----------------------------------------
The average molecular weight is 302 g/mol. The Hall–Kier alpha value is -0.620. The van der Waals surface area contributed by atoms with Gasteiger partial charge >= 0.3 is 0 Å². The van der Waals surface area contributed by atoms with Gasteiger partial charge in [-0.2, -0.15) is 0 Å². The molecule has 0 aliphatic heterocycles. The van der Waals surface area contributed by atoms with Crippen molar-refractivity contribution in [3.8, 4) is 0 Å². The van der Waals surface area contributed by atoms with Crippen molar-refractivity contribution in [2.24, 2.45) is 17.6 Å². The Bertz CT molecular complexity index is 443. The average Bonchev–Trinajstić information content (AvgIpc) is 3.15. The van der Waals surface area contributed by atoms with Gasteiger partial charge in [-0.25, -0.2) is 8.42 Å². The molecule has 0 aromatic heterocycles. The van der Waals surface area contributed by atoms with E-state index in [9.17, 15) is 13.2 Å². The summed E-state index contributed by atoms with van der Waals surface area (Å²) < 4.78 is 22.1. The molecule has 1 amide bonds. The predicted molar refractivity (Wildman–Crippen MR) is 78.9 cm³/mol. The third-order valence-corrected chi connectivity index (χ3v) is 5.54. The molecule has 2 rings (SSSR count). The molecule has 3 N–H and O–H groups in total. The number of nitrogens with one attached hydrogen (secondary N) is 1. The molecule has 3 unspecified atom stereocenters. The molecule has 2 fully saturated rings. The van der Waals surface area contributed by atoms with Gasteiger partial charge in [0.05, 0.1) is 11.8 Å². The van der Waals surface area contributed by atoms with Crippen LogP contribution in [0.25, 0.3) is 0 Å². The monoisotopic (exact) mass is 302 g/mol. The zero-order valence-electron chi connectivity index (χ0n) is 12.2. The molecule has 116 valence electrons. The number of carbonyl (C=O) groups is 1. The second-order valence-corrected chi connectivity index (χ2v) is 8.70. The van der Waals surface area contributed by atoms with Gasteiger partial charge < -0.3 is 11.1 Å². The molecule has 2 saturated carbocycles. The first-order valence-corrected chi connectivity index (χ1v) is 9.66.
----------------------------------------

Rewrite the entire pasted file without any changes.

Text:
The average molecular weight is 302 g/mol. The Hall–Kier alpha value is -0.620. The van der Waals surface area contributed by atoms with Gasteiger partial charge >= 0.3 is 0 Å². The van der Waals surface area contributed by atoms with Gasteiger partial charge in [-0.2, -0.15) is 0 Å². The molecule has 0 aliphatic heterocycles. The van der Waals surface area contributed by atoms with Crippen molar-refractivity contribution in [3.8, 4) is 0 Å². The van der Waals surface area contributed by atoms with Crippen molar-refractivity contribution in [2.24, 2.45) is 17.6 Å². The Bertz CT molecular complexity index is 443. The average Bonchev–Trinajstić information content (AvgIpc) is 3.15. The van der Waals surface area contributed by atoms with Gasteiger partial charge in [-0.25, -0.2) is 8.42 Å². The molecule has 0 aromatic heterocycles. The van der Waals surface area contributed by atoms with E-state index in [9.17, 15) is 13.2 Å². The summed E-state index contributed by atoms with van der Waals surface area (Å²) < 4.78 is 22.1. The molecule has 1 amide bonds. The predicted molar refractivity (Wildman–Crippen MR) is 78.9 cm³/mol. The third-order valence-corrected chi connectivity index (χ3v) is 5.54. The molecule has 2 rings (SSSR count). The molecule has 3 N–H and O–H groups in total. The number of nitrogens with one attached hydrogen (secondary N) is 1. The molecule has 3 unspecified atom stereocenters. The molecule has 2 fully saturated rings. The van der Waals surface area contributed by atoms with Gasteiger partial charge in [0.05, 0.1) is 11.8 Å². The van der Waals surface area contributed by atoms with Crippen LogP contribution in [0.25, 0.3) is 0 Å². The monoisotopic (exact) mass is 302 g/mol. The zero-order valence-electron chi connectivity index (χ0n) is 12.2. The molecule has 116 valence electrons. The number of carbonyl (C=O) groups is 1. The second-order valence-corrected chi connectivity index (χ2v) is 8.70. The van der Waals surface area contributed by atoms with Gasteiger partial charge < -0.3 is 11.1 Å². The molecule has 2 saturated carbocycles. The first-order valence-corrected chi connectivity index (χ1v) is 9.66.